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Guyana approves new bill to safeguard its natural heritage


Guyana: After years of lobbying, a new bill has been approved which will improve protection of Guyana’s biodiversity.

On July 7 the Protected Areas (PAs) Bill was debated upon and approved by all parties sitting in the national assembly.

With the passage of the legislation an announcement for new protected areas in Guyana is now anticipated. These new PAs would bring the country closer to the requirement of the International Convention of Biological Diversity (CBD) to which it is a signatory.

WWF Guianas and other environmental organizations in Guyana and globally have been pushing for the passage of this bill for several years.

In February this year WWF US CEO Carter Roberts, and Members of WWF US’s Board of Directors visited Guyana and the PA bill was one of the topics high on the agenda for discussion with Guyana’s President Bharrat Jagdeo.

Protecting Guyana’s natural heritage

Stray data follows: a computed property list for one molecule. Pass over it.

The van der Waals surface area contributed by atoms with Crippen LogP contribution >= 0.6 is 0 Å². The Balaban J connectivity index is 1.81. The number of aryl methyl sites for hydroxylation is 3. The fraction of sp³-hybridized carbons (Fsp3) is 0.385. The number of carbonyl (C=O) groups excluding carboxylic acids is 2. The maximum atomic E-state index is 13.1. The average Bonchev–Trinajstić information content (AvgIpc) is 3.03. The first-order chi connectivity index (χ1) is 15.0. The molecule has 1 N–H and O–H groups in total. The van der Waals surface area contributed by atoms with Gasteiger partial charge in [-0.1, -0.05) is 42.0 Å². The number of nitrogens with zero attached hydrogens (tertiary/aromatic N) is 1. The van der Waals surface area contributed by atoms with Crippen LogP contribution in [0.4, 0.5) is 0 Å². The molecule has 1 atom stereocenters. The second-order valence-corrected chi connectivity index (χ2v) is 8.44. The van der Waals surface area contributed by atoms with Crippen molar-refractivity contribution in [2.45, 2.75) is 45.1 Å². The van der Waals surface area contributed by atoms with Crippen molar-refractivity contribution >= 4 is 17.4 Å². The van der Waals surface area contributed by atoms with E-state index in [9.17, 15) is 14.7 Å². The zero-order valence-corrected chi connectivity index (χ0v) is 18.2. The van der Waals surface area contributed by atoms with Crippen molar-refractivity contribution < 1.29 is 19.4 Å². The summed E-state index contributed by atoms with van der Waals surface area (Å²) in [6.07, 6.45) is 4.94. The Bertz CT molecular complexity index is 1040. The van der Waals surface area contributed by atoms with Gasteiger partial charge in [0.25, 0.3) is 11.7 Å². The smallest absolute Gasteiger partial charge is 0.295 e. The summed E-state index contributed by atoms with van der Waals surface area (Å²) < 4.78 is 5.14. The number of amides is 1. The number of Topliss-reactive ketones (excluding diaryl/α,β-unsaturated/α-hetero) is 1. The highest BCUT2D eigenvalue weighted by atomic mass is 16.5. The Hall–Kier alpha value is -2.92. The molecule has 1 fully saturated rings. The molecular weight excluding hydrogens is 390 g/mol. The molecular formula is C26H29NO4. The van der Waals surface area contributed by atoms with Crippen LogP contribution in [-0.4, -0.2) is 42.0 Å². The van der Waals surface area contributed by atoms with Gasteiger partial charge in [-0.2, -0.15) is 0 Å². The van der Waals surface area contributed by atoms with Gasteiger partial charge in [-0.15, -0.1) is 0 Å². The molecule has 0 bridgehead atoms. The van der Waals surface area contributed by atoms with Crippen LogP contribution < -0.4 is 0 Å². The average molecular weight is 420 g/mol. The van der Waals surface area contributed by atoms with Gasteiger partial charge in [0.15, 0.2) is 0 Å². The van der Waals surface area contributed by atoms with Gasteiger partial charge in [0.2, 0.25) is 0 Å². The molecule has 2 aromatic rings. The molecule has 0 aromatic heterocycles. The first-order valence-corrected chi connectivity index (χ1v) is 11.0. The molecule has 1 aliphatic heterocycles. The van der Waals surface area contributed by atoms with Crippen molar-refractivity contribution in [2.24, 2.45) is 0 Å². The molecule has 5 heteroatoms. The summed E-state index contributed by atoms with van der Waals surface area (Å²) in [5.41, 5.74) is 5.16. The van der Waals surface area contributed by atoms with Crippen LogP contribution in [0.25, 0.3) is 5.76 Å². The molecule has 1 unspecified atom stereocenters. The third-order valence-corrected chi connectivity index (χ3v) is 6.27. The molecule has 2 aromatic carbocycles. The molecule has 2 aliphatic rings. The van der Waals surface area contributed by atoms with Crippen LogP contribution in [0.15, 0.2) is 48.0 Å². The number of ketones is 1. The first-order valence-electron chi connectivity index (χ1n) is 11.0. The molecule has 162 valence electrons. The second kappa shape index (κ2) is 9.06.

The Bill provides “for the protection and conservation of Guyana’s natural heritage and natural capital; the creation, management and financing of a national system of protected areas …”.

Additionally this piece of legislation aims to advance the recovery and rehabilitation of degraded areas and to recognise conservation efforts of Amerindian communities. The newly approved Bill also requires the establishment of a PA Commission and PA Trust Fund, both of which are an integral part of developing an effective, efficient and sustainably managed PA system in Guyana.

The establishment of a PA commission is intended to improve the institutional capacity for the management of PAs in Guyana while the Trust Fund provides for financial support to existing and new protected areas.

Under this legislation the PA Commissioner, within one year of his/her appointment, must present a “system plan” which must include a vision, conservation goals and priorities and describe threats to the conservation of biodiversity.

Finally a programme for obtaining international recognition for national protected areas, monitoring and evaluation, and the costs and investment needs and priorities for the NPAS should be set out.


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